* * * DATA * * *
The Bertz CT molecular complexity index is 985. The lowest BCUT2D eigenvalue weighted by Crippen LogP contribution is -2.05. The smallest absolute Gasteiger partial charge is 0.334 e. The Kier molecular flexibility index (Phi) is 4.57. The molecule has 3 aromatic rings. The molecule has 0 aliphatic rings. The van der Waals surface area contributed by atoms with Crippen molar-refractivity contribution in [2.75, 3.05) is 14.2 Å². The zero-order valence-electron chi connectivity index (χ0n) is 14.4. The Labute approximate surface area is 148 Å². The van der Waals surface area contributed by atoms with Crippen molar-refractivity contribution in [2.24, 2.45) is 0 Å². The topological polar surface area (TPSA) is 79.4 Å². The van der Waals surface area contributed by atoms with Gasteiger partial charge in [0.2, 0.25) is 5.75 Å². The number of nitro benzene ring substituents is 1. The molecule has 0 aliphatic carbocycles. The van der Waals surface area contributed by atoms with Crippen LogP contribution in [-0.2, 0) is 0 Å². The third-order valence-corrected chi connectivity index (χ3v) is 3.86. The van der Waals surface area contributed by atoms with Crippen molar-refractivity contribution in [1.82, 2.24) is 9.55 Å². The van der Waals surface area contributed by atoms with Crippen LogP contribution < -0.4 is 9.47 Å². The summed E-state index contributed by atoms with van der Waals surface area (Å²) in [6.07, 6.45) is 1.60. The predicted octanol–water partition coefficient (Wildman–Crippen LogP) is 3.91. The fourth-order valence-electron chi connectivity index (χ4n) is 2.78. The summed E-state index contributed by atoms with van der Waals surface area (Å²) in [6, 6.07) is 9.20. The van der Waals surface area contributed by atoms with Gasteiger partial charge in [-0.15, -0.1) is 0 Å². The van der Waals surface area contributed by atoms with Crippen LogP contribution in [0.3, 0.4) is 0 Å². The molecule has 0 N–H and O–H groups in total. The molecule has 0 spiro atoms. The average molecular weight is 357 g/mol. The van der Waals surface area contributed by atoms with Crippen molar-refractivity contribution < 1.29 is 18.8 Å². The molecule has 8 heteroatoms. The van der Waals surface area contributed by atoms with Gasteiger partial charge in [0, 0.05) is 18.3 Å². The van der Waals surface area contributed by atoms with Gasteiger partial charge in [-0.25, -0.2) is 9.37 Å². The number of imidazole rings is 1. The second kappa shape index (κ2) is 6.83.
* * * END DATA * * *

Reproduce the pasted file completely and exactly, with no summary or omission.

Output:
The Bertz CT molecular complexity index is 985. The lowest BCUT2D eigenvalue weighted by Crippen LogP contribution is -2.05. The smallest absolute Gasteiger partial charge is 0.334 e. The Kier molecular flexibility index (Phi) is 4.57. The molecule has 3 aromatic rings. The molecule has 0 aliphatic rings. The van der Waals surface area contributed by atoms with Crippen molar-refractivity contribution in [2.75, 3.05) is 14.2 Å². The zero-order valence-electron chi connectivity index (χ0n) is 14.4. The Labute approximate surface area is 148 Å². The van der Waals surface area contributed by atoms with Crippen molar-refractivity contribution in [2.24, 2.45) is 0 Å². The topological polar surface area (TPSA) is 79.4 Å². The van der Waals surface area contributed by atoms with Gasteiger partial charge in [0.2, 0.25) is 5.75 Å². The number of nitro benzene ring substituents is 1. The molecule has 0 aliphatic carbocycles. The van der Waals surface area contributed by atoms with Crippen LogP contribution in [-0.2, 0) is 0 Å². The third-order valence-corrected chi connectivity index (χ3v) is 3.86. The van der Waals surface area contributed by atoms with Crippen molar-refractivity contribution in [1.82, 2.24) is 9.55 Å². The van der Waals surface area contributed by atoms with Crippen LogP contribution < -0.4 is 9.47 Å². The summed E-state index contributed by atoms with van der Waals surface area (Å²) in [6.07, 6.45) is 1.60. The predicted octanol–water partition coefficient (Wildman–Crippen LogP) is 3.91. The fourth-order valence-electron chi connectivity index (χ4n) is 2.78. The summed E-state index contributed by atoms with van der Waals surface area (Å²) in [6, 6.07) is 9.20. The van der Waals surface area contributed by atoms with Gasteiger partial charge in [-0.15, -0.1) is 0 Å². The van der Waals surface area contributed by atoms with Crippen LogP contribution in [0.3, 0.4) is 0 Å². The molecule has 0 N–H and O–H groups in total. The molecule has 0 spiro atoms. The average molecular weight is 357 g/mol. The van der Waals surface area contributed by atoms with Crippen molar-refractivity contribution < 1.29 is 18.8 Å². The molecule has 8 heteroatoms. The van der Waals surface area contributed by atoms with Gasteiger partial charge in [0, 0.05) is 18.3 Å². The van der Waals surface area contributed by atoms with Gasteiger partial charge in [-0.25, -0.2) is 9.37 Å². The number of imidazole rings is 1. The second kappa shape index (κ2) is 6.83.